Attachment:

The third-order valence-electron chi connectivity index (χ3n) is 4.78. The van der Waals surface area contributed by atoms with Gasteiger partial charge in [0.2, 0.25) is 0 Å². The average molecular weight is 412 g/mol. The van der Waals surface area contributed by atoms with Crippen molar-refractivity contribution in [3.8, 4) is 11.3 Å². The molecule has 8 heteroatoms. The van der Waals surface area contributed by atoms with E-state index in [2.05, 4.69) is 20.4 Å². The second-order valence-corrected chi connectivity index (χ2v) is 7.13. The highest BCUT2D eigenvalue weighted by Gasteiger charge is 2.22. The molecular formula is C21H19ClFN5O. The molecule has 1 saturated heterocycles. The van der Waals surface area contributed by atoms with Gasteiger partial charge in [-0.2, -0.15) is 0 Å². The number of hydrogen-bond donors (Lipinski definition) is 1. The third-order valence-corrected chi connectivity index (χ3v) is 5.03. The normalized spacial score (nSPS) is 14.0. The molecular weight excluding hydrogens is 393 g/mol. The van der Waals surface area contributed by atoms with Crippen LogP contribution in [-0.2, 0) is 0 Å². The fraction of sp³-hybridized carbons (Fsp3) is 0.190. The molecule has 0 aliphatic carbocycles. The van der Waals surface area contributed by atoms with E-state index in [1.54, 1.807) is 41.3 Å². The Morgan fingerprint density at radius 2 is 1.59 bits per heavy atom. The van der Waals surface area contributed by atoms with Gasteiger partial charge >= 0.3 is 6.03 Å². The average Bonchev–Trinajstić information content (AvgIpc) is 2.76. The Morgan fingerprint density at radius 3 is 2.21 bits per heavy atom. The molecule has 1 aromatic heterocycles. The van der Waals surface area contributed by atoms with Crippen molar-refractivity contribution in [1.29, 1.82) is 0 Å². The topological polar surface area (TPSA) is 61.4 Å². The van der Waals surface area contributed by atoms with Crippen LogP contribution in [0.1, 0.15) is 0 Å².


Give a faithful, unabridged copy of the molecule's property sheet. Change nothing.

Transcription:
The third-order valence-electron chi connectivity index (χ3n) is 4.78. The van der Waals surface area contributed by atoms with Gasteiger partial charge in [0.2, 0.25) is 0 Å². The average molecular weight is 412 g/mol. The van der Waals surface area contributed by atoms with Crippen molar-refractivity contribution in [3.8, 4) is 11.3 Å². The molecule has 8 heteroatoms. The van der Waals surface area contributed by atoms with E-state index in [2.05, 4.69) is 20.4 Å². The second-order valence-corrected chi connectivity index (χ2v) is 7.13. The highest BCUT2D eigenvalue weighted by Gasteiger charge is 2.22. The molecular formula is C21H19ClFN5O. The molecule has 1 saturated heterocycles. The van der Waals surface area contributed by atoms with Gasteiger partial charge in [-0.2, -0.15) is 0 Å². The number of hydrogen-bond donors (Lipinski definition) is 1. The third-order valence-corrected chi connectivity index (χ3v) is 5.03. The normalized spacial score (nSPS) is 14.0. The molecular weight excluding hydrogens is 393 g/mol. The van der Waals surface area contributed by atoms with Crippen LogP contribution in [-0.2, 0) is 0 Å². The fraction of sp³-hybridized carbons (Fsp3) is 0.190. The molecule has 0 aliphatic carbocycles. The van der Waals surface area contributed by atoms with E-state index in [1.54, 1.807) is 41.3 Å². The Morgan fingerprint density at radius 2 is 1.59 bits per heavy atom. The van der Waals surface area contributed by atoms with Gasteiger partial charge >= 0.3 is 6.03 Å². The average Bonchev–Trinajstić information content (AvgIpc) is 2.76. The Morgan fingerprint density at radius 3 is 2.21 bits per heavy atom. The molecule has 1 aromatic heterocycles. The van der Waals surface area contributed by atoms with Crippen molar-refractivity contribution in [1.29, 1.82) is 0 Å². The topological polar surface area (TPSA) is 61.4 Å². The van der Waals surface area contributed by atoms with Crippen LogP contribution in [0.1, 0.15) is 0 Å².